14 January 2013

Zimbabwe: Beware of Dangers of Current Good Rains, Save Lives


The magnificent rains now falling on Zimbabwe are filling dams, have already produced lush pastures for livestock and fine stands of many crops dot the countryside. If they continue Zimbabwe will have a good 2013.

But there is a downside.

The Meteorological Services Department has warned of the dangers of flooding. The Air Force of Zimbabwe has put its helicopters on standby.

But too many in the areas where flooding is common do not heed the warnings. They, year after year, rebuild homes in areas where they know that a couple of weeks of decent rain will wash these houses away.

And yes, they expect to be rescued. No doubt they will again, but this time it must be made clear to them that they cannot be allowed to build in unsafe areas again. Proper planned settlements will be needed this time around.

Local Government, Urban and Rural Development Minister Ignatius Chombo went a lot further.

He noted the dangers of wet roads. These are many. Some are serious, such as washed away verges, massive potholes and flooded bridges.

Drivers who ignore the dangers can die, and probably take their passengers with them.

Poor visibility is another serious problem, and enforcing the rule that in bad light, even if this is at noon, drivers must switch on their lights could save a lot of grief at funerals.

Most Zimbabwean drivers slow down on wet roads, which is fair enough although some overdo it. What is worse is the tendency to drive nose to tail because of one slow driver.

In fact slowing down moderately is a good idea, but an even better one is doubling the space to the car in front. It takes longer to brake safely in the wet.

The minister reiterated the warnings against crossing flooded rivers and flooded bridges. Most people do not appreciate just how strong a force moving water can impose. A stream might look fairly safe to cross, and if there was no current perhaps the risk would be tolerable.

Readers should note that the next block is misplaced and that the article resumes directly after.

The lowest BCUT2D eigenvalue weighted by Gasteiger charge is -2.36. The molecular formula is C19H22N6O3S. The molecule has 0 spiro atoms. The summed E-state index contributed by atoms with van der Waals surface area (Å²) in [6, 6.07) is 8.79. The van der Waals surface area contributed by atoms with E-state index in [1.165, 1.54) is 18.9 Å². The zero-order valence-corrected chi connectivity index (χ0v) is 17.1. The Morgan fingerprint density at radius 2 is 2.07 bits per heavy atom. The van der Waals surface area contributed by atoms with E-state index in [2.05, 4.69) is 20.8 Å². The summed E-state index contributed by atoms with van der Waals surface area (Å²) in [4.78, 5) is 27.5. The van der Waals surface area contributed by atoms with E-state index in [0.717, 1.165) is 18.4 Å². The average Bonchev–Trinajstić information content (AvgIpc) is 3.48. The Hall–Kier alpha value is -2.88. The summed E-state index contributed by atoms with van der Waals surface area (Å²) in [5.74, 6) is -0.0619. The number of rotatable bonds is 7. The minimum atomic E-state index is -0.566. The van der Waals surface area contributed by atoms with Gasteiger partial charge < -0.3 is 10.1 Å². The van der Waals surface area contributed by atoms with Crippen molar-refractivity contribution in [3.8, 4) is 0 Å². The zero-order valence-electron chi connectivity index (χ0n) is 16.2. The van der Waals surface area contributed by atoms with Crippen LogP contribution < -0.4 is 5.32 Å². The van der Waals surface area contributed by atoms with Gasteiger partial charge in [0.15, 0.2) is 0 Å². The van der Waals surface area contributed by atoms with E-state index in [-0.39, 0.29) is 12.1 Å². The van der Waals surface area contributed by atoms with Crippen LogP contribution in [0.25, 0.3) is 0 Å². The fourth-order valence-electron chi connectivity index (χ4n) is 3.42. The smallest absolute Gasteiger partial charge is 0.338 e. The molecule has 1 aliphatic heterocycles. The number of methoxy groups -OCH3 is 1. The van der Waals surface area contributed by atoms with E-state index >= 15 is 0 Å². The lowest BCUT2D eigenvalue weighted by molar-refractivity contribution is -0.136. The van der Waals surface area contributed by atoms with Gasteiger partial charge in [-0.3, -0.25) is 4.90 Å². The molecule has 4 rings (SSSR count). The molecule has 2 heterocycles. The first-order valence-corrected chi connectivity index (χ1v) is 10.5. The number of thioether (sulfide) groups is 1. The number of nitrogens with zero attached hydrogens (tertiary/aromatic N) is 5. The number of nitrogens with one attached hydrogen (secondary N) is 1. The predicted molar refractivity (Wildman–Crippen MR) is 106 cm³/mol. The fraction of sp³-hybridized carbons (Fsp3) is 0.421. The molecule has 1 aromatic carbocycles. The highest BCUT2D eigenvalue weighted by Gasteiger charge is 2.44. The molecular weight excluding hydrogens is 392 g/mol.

But even a slow current, and flooded rivers usually have fast currents, can be very very dangerous. People drown not so much because they get out of their depth, but because they are swept off their feet and down the river.

A bridge with just 30cm of water of the road might not seem dangerous. But the force of the current can easily sweep a car away.

Patience can save lives.

The minister asks schools to teach swimming, and that is an excellent idea although many do not have facilities to do so.

But even more they should teach children not to take risks. Even an Olympic champion swimmer can be drowned in a flood river. They are that dangerous.

Heavy rains tend to see wells and drinking pools flooded and filled with muck. Yet making water safe is simple and cheap. For a start people with wells should protect these with a raised wall around the well and a lid.

Making water safe is simple. Either boil the water, use a few drops of ordinary household bleach, or use the similar products sold to purify water.

All that is needed to beat cholera, typhoid and other water-borne diseases is vigilance and care.

If everyone in Zimbabwe just realises the dangers and thinks ahead, then good rains will be nothing but a blessing, and never a cause for death and grief.

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